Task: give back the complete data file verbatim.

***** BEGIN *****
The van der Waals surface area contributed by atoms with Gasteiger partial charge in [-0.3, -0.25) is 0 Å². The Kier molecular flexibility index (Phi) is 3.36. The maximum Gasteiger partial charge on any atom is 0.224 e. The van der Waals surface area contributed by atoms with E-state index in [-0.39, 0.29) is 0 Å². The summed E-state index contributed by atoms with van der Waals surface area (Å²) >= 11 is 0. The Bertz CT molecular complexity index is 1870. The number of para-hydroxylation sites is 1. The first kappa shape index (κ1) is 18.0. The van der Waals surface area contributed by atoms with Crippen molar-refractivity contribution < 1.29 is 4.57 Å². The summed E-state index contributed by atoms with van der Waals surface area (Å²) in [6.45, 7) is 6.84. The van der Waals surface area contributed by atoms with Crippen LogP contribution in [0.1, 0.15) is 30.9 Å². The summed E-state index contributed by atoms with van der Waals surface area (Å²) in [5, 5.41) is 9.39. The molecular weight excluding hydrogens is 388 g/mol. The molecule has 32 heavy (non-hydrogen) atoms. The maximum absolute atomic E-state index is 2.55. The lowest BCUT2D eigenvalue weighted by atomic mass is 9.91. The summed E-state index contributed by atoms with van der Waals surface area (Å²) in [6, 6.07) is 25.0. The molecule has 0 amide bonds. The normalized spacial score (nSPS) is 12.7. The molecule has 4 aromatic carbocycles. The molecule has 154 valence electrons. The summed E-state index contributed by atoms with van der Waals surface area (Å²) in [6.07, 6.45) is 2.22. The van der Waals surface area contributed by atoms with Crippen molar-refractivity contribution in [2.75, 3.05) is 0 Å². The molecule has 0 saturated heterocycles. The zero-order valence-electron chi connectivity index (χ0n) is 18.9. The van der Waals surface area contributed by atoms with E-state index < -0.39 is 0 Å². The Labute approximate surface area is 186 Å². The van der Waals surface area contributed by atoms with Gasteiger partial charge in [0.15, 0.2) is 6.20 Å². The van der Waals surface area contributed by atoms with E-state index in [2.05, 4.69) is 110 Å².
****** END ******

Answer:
The van der Waals surface area contributed by atoms with Gasteiger partial charge in [-0.3, -0.25) is 0 Å². The Kier molecular flexibility index (Phi) is 3.36. The maximum Gasteiger partial charge on any atom is 0.224 e. The van der Waals surface area contributed by atoms with E-state index in [-0.39, 0.29) is 0 Å². The summed E-state index contributed by atoms with van der Waals surface area (Å²) >= 11 is 0. The Bertz CT molecular complexity index is 1870. The number of para-hydroxylation sites is 1. The first kappa shape index (κ1) is 18.0. The van der Waals surface area contributed by atoms with Crippen molar-refractivity contribution < 1.29 is 4.57 Å². The summed E-state index contributed by atoms with van der Waals surface area (Å²) in [6.45, 7) is 6.84. The van der Waals surface area contributed by atoms with Crippen LogP contribution in [0.1, 0.15) is 30.9 Å². The summed E-state index contributed by atoms with van der Waals surface area (Å²) in [5, 5.41) is 9.39. The molecular weight excluding hydrogens is 388 g/mol. The molecule has 32 heavy (non-hydrogen) atoms. The maximum absolute atomic E-state index is 2.55. The lowest BCUT2D eigenvalue weighted by atomic mass is 9.91. The summed E-state index contributed by atoms with van der Waals surface area (Å²) in [6, 6.07) is 25.0. The molecule has 0 amide bonds. The normalized spacial score (nSPS) is 12.7. The molecule has 4 aromatic carbocycles. The molecule has 154 valence electrons. The summed E-state index contributed by atoms with van der Waals surface area (Å²) in [6.07, 6.45) is 2.22. The van der Waals surface area contributed by atoms with Crippen molar-refractivity contribution in [2.75, 3.05) is 0 Å². The molecule has 0 saturated heterocycles. The zero-order valence-electron chi connectivity index (χ0n) is 18.9. The van der Waals surface area contributed by atoms with E-state index < -0.39 is 0 Å². The Labute approximate surface area is 186 Å². The van der Waals surface area contributed by atoms with Gasteiger partial charge in [0.15, 0.2) is 6.20 Å². The van der Waals surface area contributed by atoms with E-state index in [2.05, 4.69) is 110 Å².